Monday 16 July 2012

SQL In The City - A first time speaker's experiences

I have (with a colleague) recently presented at SQL In The City (Red Gate’s industry conference) in London. This was the largest audience to which I have thus far presented, and I thought I’d write up my thoughts on how it came about, how we prepared, and how it went.

Disclaimer – I’ve not had the session feedback yet – so this post is from my perspective!
Firstly, I’ll outline a little of the background to my session.  I wrote an article for Red Gate’s community web site Simple Talk in February 2012. This reflected a system we had implemented at work, and was positively received.

Fast forward 4 months. I was intending to attend the SQL In The City conference on the Friday, and had booked the day off work. Imagine my surprise when I received an email from Michael Francis and David Atkinson at Red Gate, inviting me to speak on Continuous Integration at this very conference.
So, I first of all took a moment to talk to my colleagues and other members of my local User Group. This was very helpful. I was cheered that the general thought was that I could do this, but given a word of caution by the user group leader, that I should think about how much time I was to be speaking for, and how much that time might be worth.
As an example, an audience of 150 * 1 hour * £20 per hour = £3,000 – was my talk worthy of that much time?
Well, after much deliberation I decided to do it – co-presenting with a colleague, Annette Allen. Annette had been involved in the implementation from the beginning, and this gave us the chance to cover both the developer experience and the system set-up and implementation side.
This meant that we had only 6 weeks to write the presentation, practice it, get it approved by Red Gate, and generally polish it. We the had a kind offer to do a ‘preview’ of the session at the next User Group session – which we wanted to do as it would give us some (largely) unbiased feedback. So that gave us 3 weeks to write the presentation, practice it, and get comfortable with the content. Oh, and we had to keep up the day job, too!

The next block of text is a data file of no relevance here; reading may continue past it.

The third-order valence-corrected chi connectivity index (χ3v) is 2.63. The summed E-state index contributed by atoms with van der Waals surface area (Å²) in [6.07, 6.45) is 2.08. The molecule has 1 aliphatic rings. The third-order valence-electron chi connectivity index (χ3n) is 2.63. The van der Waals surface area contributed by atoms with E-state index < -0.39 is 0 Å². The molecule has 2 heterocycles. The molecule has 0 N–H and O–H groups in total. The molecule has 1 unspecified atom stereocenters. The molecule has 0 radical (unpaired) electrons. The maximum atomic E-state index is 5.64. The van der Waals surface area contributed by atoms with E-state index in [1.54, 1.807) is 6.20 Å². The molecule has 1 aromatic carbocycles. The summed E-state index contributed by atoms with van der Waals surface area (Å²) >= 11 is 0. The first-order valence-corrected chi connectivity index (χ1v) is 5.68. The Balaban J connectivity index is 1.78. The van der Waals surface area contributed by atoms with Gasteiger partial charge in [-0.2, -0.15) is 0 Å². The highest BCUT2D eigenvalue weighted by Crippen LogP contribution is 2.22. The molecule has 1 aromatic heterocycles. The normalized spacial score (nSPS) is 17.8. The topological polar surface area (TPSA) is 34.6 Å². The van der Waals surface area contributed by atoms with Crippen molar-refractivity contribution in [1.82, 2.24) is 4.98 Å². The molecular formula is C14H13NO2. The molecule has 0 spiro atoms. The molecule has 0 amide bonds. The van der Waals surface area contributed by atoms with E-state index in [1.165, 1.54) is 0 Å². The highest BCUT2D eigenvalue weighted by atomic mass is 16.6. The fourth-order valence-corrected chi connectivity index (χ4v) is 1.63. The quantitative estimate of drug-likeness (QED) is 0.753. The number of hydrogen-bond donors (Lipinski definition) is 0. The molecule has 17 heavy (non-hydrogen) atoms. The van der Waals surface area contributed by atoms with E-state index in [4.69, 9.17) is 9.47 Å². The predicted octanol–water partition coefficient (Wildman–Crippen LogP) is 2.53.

I’d like to thank my employer for their open and supportive attitude towards our doing this presentation, which really helped.
As you will have gathered, given that I am writing this, we made it. We had useful feedback from the User Group session, and from Red Gate’s product managers, which we incorporated into the presentation.
So, what of the event itself?  SQL In the City was a 2 day event in London (It’s on tour in the US this summer), and hosted about 600 people over those two days. I turned up the evening before, to find a great atmosphere as Red Gaters and Speakers helped get the place set up, then headed out for a great meal at a local restaurant.
Come the morning of the event, we had an early start – at the venue for 0730 (and Robin Williams was right about what the ‘O’ stands for). There were many great sessions – some solo, from speakers such as Steve Jones and Grant Fritchey; and others a double act, like Sebastian Meine and Dennis Lloyd (on Unit Testing), or Annette and myself. I was pleased to get a chance to enjoy some of these sessions in the run up to my session.  
When it actually came time to speak, I have to say I was initially nervous (and perhaps relied on my notes a little much), but everyone there was very supportive, and I soon relaxed into it. We ran close to time both days – so I apologise if we didn’t get a chance to answer your questions; both Annette and I were kept busy with questions all through subsequent breaks! (If you have more – do get in touch).
Quite aside from the presentations – at which I hope everyone learns something – the breaks gave a great opportunity for asking questions, learning from the Red Gate staff members, and getting to know your peers. It was great to see people I've known for a while, and I was really pleased to meet lots of people who I had hitherto only conversed with by email or knew from blogs, forums & tweets.
The days ended well, with Beer and Competitions, and all in all the event was very well attended and supported, and most enjoyable. If you went and haven’t sent in your feedback form yet – please do so ( I hope to see many of you at the event next year.

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